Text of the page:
Sum insured back on insurers’ agenda following Treasury report

Sum insured back on insurers’ agenda following Treasury report | Insurance Business

Sum insured back on insurers’ agenda following Treasury report
Insurers are set to review their sum insured promotion following a New Zealand Treasury report that concluded under-insurance is still a real issue across the country.
The aim of the report, 'Sum insured' cover for household insurance - what are the risks?, was to investigate how successful the shift from full replacement cover policies to sum insured policies had been and whether there was any risk that the Government would end up ‘carrying the can’ in the event of a disaster.
Using commercially sensitive information gathered from insurers, brokers, and valuation consultants working the New Zealand market, analysts examined a variety of different approaches to measure under-insurance, including samples of valuations and rebuilding costs.
“We concluded that under-insurance was a real issue across New Zealand,” said report writer James Sergeant, senior analyst, financial markets at the NZ Treasury.
“The estimates spanned a wide range, both in terms of the number of homes affected, and the amount of under-insurance. Our final assessment was that up to 85% of homes could be under-insured by an average of 28%.”
When those figures were applied across the whole country it produced an estimate of under-insurance across New Zealand of up to $184 billion.
While Sergeant admitted that figure ‘overstated the risk’, since a natural catastrophe such as an earthquake would be limited to one location not the entire country, and not every householder would need to claim to the limit of their cover, further investigation using EQC modelling produced some more realistic figures, still using the under-insurance assumptions identified.
“This produced a shortfall of around $135 million, which is far smaller than the national figure,” Sergeant said in the report.
“Most homeowners (95%) would not experience a shortfall at all, but the impact on some households would be severe, with several thousand households facing an average shortfall of around $40,000.”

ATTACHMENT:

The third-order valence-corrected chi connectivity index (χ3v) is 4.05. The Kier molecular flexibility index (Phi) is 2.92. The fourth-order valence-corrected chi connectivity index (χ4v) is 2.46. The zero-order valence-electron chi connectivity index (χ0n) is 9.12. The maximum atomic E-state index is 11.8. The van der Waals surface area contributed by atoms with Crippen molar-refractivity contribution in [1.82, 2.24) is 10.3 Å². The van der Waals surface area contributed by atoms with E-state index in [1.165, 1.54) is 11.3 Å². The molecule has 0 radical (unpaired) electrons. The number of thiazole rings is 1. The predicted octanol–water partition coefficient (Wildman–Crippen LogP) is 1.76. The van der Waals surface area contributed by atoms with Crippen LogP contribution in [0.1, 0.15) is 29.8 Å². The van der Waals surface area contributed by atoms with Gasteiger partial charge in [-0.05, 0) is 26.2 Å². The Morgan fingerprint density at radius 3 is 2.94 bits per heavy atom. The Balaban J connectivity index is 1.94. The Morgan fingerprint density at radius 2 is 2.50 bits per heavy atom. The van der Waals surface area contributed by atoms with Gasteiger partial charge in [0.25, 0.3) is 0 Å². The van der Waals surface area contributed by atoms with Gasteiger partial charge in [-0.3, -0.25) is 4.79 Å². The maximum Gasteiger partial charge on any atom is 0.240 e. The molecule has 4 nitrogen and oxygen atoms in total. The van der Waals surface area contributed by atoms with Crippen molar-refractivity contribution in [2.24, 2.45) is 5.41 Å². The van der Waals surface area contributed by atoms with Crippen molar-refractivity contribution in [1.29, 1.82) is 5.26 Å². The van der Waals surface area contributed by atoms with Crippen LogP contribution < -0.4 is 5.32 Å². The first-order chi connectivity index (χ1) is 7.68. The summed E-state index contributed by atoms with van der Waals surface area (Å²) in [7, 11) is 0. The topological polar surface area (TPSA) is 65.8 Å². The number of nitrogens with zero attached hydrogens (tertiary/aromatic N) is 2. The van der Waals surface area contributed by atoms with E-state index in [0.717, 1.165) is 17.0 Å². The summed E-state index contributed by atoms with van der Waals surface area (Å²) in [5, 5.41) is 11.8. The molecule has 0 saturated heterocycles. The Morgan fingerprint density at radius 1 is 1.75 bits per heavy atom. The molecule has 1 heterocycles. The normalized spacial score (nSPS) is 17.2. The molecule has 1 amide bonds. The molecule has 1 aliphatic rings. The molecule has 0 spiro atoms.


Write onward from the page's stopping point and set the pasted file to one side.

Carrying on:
Sergeant said their conclusion was that the Government would therefore be unlikely to be called upon to fill the gap, and new requirements of insurers and brokers would not need to be imposed.
However, further efforts to encourage homeowners to assess their rebuild values carefully were needed.
“The insurance industry needs to continue its effort to support well-informed home owner decisions on their sum-insured values,” Sergeant said in the report, adding that banks also had an interest in mortgage-holders having sufficient cover in place in order to protect the value of their collateral.
The Insurance Council of New Zealand’s operations manager Terry Jordan said the $184 billion estimate was ‘a scary figure’.
However he said: “We’re never going to get a total loss of every property in New Zealand. There’s no desperate need to panic. People just need to be continually aware that their sum insured is adequate.”
He said insurers were constantly looking at ways to encourage homeowners to insure their homes to an accurate value.
While it was the norm elsewhere in the world to have sum insured house insurance policies, New Zealand was in an unusual situation having to shift that onus back onto policyholders after decades of insurers taking all the risk with full replacement policies.
Jordan said most of ICNZ’s member companies had information on their websites and sent out brochures at policy renewal time, adding that ICNZ was just finalising its own website brochure on sum insured in order to provide a central source of information for people.
“Sum insured is not a thing that’s ever finished with. It’s up to the industry to continually remind people of their obligation to get their sum insured right.”
Jordan estimated around 75% of policyholders had accepted the insurance company’s default assessment figure, but for unusual properties with retaining walls or that may be on a difficult building site with poor access or were architecturally designed, a valuation by a professional valuer or quantity surveyor may be more appropriate.
For more average homes, online calculators were sufficient, with Jordan himself using one to work out the costs for his own home.
He said while the sum insured issue was constantly on the agenda ‘in various forms’, he would be specifically referring the report to ICNZ’s personal lines committee, which he oversees, for their next meeting.
“We will look at the implications of that [report] and what we need to do as an industry to make people aware of the issues around sum insured.”
He added that it was a two-way process, however: “There is a need for homeowners to take the initiative as well as insurers to push the information.”